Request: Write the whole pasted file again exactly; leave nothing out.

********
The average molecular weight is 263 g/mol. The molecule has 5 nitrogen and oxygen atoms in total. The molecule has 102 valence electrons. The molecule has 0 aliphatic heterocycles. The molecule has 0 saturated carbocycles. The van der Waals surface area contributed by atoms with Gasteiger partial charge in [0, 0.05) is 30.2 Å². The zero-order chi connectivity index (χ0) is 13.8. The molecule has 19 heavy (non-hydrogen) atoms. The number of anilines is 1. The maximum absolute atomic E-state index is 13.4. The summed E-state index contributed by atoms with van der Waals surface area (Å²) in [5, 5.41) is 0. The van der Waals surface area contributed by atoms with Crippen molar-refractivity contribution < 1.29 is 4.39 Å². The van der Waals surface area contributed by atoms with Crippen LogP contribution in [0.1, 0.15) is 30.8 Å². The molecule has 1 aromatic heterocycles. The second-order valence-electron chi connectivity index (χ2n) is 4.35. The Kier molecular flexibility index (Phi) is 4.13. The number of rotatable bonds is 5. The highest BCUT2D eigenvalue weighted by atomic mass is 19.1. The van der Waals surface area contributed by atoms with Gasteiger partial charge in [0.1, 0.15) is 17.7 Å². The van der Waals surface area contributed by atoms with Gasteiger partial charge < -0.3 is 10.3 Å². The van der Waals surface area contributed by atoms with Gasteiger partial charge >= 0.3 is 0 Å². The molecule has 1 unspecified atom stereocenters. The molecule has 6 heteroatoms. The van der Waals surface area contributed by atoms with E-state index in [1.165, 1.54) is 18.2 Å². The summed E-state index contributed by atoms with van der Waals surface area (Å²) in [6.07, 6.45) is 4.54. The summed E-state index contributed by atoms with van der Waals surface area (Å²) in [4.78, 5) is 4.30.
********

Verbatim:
The average molecular weight is 263 g/mol. The molecule has 5 nitrogen and oxygen atoms in total. The molecule has 102 valence electrons. The molecule has 0 aliphatic heterocycles. The molecule has 0 saturated carbocycles. The van der Waals surface area contributed by atoms with Gasteiger partial charge in [0, 0.05) is 30.2 Å². The zero-order chi connectivity index (χ0) is 13.8. The molecule has 19 heavy (non-hydrogen) atoms. The number of anilines is 1. The maximum absolute atomic E-state index is 13.4. The summed E-state index contributed by atoms with van der Waals surface area (Å²) in [5, 5.41) is 0. The van der Waals surface area contributed by atoms with Crippen molar-refractivity contribution < 1.29 is 4.39 Å². The van der Waals surface area contributed by atoms with Crippen LogP contribution in [0.1, 0.15) is 30.8 Å². The molecule has 1 aromatic heterocycles. The second-order valence-electron chi connectivity index (χ2n) is 4.35. The Kier molecular flexibility index (Phi) is 4.13. The number of rotatable bonds is 5. The highest BCUT2D eigenvalue weighted by atomic mass is 19.1. The van der Waals surface area contributed by atoms with Gasteiger partial charge in [0.1, 0.15) is 17.7 Å². The van der Waals surface area contributed by atoms with Gasteiger partial charge < -0.3 is 10.3 Å². The van der Waals surface area contributed by atoms with Gasteiger partial charge >= 0.3 is 0 Å². The molecule has 1 unspecified atom stereocenters. The molecule has 6 heteroatoms. The van der Waals surface area contributed by atoms with E-state index in [1.165, 1.54) is 18.2 Å². The summed E-state index contributed by atoms with van der Waals surface area (Å²) in [6.07, 6.45) is 4.54. The summed E-state index contributed by atoms with van der Waals surface area (Å²) in [4.78, 5) is 4.30.